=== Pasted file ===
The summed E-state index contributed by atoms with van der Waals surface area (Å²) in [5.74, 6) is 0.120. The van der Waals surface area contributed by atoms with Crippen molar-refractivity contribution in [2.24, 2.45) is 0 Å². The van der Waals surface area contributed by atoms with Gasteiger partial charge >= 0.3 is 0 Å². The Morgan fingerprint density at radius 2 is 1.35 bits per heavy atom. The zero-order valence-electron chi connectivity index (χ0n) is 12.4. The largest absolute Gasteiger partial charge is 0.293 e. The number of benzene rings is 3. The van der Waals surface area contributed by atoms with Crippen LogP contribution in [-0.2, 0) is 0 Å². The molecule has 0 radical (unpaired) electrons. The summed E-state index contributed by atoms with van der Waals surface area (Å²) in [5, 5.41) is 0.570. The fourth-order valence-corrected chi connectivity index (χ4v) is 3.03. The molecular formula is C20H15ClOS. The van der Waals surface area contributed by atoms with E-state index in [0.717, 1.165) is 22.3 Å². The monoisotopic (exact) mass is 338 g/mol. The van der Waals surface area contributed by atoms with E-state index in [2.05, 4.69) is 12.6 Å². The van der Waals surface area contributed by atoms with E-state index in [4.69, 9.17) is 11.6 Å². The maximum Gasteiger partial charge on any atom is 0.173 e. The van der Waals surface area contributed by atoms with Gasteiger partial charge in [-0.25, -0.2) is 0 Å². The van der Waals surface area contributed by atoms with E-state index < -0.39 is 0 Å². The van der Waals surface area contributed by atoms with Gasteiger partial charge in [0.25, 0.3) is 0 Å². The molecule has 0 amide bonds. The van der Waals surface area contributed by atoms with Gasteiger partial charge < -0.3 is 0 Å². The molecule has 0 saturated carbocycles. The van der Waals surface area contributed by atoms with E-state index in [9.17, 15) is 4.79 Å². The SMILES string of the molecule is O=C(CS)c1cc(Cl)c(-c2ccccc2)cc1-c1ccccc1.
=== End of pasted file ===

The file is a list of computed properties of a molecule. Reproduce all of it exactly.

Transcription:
The summed E-state index contributed by atoms with van der Waals surface area (Å²) in [5.74, 6) is 0.120. The van der Waals surface area contributed by atoms with Crippen molar-refractivity contribution in [2.24, 2.45) is 0 Å². The van der Waals surface area contributed by atoms with Gasteiger partial charge >= 0.3 is 0 Å². The Morgan fingerprint density at radius 2 is 1.35 bits per heavy atom. The zero-order valence-electron chi connectivity index (χ0n) is 12.4. The largest absolute Gasteiger partial charge is 0.293 e. The number of benzene rings is 3. The van der Waals surface area contributed by atoms with Crippen LogP contribution in [-0.2, 0) is 0 Å². The molecule has 0 radical (unpaired) electrons. The summed E-state index contributed by atoms with van der Waals surface area (Å²) in [5, 5.41) is 0.570. The fourth-order valence-corrected chi connectivity index (χ4v) is 3.03. The molecular formula is C20H15ClOS. The van der Waals surface area contributed by atoms with E-state index in [0.717, 1.165) is 22.3 Å². The monoisotopic (exact) mass is 338 g/mol. The van der Waals surface area contributed by atoms with E-state index in [2.05, 4.69) is 12.6 Å². The van der Waals surface area contributed by atoms with E-state index in [4.69, 9.17) is 11.6 Å². The maximum Gasteiger partial charge on any atom is 0.173 e. The van der Waals surface area contributed by atoms with Gasteiger partial charge in [-0.25, -0.2) is 0 Å². The van der Waals surface area contributed by atoms with E-state index < -0.39 is 0 Å². The van der Waals surface area contributed by atoms with Gasteiger partial charge in [0.25, 0.3) is 0 Å². The molecule has 0 amide bonds. The van der Waals surface area contributed by atoms with Gasteiger partial charge < -0.3 is 0 Å². The molecule has 0 saturated carbocycles. The van der Waals surface area contributed by atoms with E-state index in [9.17, 15) is 4.79 Å². The SMILES string of the molecule is O=C(CS)c1cc(Cl)c(-c2ccccc2)cc1-c1ccccc1.